By Anna Helhoski | NerdWallet
Nearly 68 million people in the U.S. were facing extreme weather alerts as of Aug. 7 — that’s about one-fifth of the U.S. population. Due to climate change, more people experience hazardous weather conditions like extreme heat, wildfires, storms and floods, and they experience them more often. Some places are more vulnerable to climate change’s impact than others, but that doesn’t stop people from moving to those spots.
A new analysis by NerdWallet finds that the majority of the fastest-growing places in the U.S. are also high-risk areas for natural hazards.
“Extreme heat and humidity is going to be a reality pretty much no matter where you move,” says Alex De Sherbinin, senior research scientist, deputy director and adjunct professor of climate at the Columbia Climate School at Columbia University in New York. “But life-threatening damages from those kinds of things are going to be more restricted to some locales than others.”
You’re more likely to experience extreme weather right now than at any other time of year. That’s because the U.S. is in its “danger season,” the period between May and October when North America experiences its worst climate impacts, according to the Union of Concerned Scientists, a nonprofit advocacy organization.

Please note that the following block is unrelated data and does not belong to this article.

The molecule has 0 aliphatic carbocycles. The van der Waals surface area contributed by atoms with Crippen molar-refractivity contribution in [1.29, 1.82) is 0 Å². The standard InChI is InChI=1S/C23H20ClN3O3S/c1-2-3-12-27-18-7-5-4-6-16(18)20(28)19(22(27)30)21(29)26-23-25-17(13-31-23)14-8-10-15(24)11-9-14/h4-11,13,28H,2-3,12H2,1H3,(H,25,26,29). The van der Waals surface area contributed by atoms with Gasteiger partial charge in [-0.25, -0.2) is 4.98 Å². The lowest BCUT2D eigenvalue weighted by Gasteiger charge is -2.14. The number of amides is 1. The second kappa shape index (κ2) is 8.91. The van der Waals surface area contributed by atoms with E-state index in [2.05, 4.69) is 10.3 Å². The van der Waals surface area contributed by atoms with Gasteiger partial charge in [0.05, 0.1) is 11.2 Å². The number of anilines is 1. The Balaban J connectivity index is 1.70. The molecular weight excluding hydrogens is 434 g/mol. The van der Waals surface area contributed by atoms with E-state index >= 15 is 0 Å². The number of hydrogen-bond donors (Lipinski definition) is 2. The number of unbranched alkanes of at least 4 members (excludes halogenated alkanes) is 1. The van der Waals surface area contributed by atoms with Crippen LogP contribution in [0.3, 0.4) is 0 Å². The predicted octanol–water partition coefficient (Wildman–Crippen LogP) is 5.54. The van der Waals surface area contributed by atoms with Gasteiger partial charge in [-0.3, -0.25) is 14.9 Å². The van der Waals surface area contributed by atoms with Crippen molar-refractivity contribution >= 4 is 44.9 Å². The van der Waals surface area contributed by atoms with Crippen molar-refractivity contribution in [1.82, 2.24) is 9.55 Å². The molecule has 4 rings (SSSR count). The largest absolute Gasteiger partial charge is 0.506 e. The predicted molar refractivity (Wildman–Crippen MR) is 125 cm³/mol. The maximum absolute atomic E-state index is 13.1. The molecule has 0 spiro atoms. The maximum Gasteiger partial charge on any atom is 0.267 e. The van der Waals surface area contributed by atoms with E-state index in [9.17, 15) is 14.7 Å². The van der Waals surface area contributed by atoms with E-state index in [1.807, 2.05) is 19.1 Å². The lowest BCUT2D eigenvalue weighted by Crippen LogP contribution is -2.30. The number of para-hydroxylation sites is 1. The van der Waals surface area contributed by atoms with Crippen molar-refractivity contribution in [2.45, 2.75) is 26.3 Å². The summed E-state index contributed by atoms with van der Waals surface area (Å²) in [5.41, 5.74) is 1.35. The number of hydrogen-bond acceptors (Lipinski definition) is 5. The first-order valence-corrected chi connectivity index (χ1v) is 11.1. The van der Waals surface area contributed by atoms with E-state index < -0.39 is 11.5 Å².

The summer, so far, has been brutal. June was the hottest month on record for the entire planet until July broke that record, according to the Copernicus Climate Change Service, a program organized and funded by the European Union, member states and related agencies.
In the U.S., the South baked from oppressive heat; the surface water temperature off the coast of Florida reached 101 degrees Fahrenheit; and Death Valley sweltered at 128 degrees Fahrenheit — the hottest day on record. In addition, floods drowned parts of New England, and Canada’s worst-ever wildfire season is still expected to choke the northern half of the U.S with smoke periodically until the first snowfall.
These are just the immediate effects of our climate emergency. Predicted long-term effects include sea-level rise by as much as 10 to 12 inches in the 30-year period between 2020 and 2050, the same rise that was measured over a 100-year period from 1920 to 2020, according to a 2022 report by the National Oceanic and Atmospheric Administration.